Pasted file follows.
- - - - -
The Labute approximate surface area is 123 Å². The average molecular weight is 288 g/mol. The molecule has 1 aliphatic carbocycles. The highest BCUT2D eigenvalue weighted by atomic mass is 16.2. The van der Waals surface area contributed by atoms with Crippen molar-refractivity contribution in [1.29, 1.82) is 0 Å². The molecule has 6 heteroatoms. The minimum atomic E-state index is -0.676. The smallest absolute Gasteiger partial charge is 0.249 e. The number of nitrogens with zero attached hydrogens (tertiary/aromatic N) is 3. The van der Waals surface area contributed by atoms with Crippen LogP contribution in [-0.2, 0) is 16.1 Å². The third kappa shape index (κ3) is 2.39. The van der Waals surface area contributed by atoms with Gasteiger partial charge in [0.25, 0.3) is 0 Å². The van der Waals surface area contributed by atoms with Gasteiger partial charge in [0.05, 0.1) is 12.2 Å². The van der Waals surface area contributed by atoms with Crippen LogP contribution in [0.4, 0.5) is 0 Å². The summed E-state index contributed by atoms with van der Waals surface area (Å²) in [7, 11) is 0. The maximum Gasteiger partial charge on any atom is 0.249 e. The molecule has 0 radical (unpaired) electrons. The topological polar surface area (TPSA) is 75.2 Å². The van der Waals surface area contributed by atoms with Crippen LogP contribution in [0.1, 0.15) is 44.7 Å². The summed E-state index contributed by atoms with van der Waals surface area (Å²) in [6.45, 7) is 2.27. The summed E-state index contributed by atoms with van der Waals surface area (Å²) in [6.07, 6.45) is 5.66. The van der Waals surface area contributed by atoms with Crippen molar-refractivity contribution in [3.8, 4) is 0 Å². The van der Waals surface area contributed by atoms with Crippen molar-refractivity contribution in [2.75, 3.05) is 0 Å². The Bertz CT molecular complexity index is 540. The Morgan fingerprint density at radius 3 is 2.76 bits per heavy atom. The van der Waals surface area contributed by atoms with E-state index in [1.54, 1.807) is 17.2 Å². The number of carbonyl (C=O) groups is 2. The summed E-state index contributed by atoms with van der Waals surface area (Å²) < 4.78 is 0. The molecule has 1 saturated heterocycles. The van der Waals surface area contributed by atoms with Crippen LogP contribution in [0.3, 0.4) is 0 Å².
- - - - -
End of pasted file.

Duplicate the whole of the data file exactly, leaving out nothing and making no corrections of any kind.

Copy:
The Labute approximate surface area is 123 Å². The average molecular weight is 288 g/mol. The molecule has 1 aliphatic carbocycles. The highest BCUT2D eigenvalue weighted by atomic mass is 16.2. The van der Waals surface area contributed by atoms with Crippen molar-refractivity contribution in [1.29, 1.82) is 0 Å². The molecule has 6 heteroatoms. The minimum atomic E-state index is -0.676. The smallest absolute Gasteiger partial charge is 0.249 e. The number of nitrogens with zero attached hydrogens (tertiary/aromatic N) is 3. The van der Waals surface area contributed by atoms with Crippen LogP contribution in [-0.2, 0) is 16.1 Å². The third kappa shape index (κ3) is 2.39. The van der Waals surface area contributed by atoms with Gasteiger partial charge in [0.25, 0.3) is 0 Å². The van der Waals surface area contributed by atoms with Gasteiger partial charge in [0.05, 0.1) is 12.2 Å². The van der Waals surface area contributed by atoms with Crippen LogP contribution in [0.4, 0.5) is 0 Å². The summed E-state index contributed by atoms with van der Waals surface area (Å²) in [7, 11) is 0. The maximum Gasteiger partial charge on any atom is 0.249 e. The molecule has 0 radical (unpaired) electrons. The topological polar surface area (TPSA) is 75.2 Å². The van der Waals surface area contributed by atoms with Crippen LogP contribution in [0.1, 0.15) is 44.7 Å². The summed E-state index contributed by atoms with van der Waals surface area (Å²) in [6.45, 7) is 2.27. The summed E-state index contributed by atoms with van der Waals surface area (Å²) in [6.07, 6.45) is 5.66. The van der Waals surface area contributed by atoms with Crippen molar-refractivity contribution in [3.8, 4) is 0 Å². The van der Waals surface area contributed by atoms with Crippen molar-refractivity contribution in [2.75, 3.05) is 0 Å². The Bertz CT molecular complexity index is 540. The Morgan fingerprint density at radius 3 is 2.76 bits per heavy atom. The van der Waals surface area contributed by atoms with E-state index in [1.54, 1.807) is 17.2 Å². The number of carbonyl (C=O) groups is 2. The summed E-state index contributed by atoms with van der Waals surface area (Å²) < 4.78 is 0. The molecule has 1 saturated heterocycles. The van der Waals surface area contributed by atoms with Crippen LogP contribution in [0.3, 0.4) is 0 Å².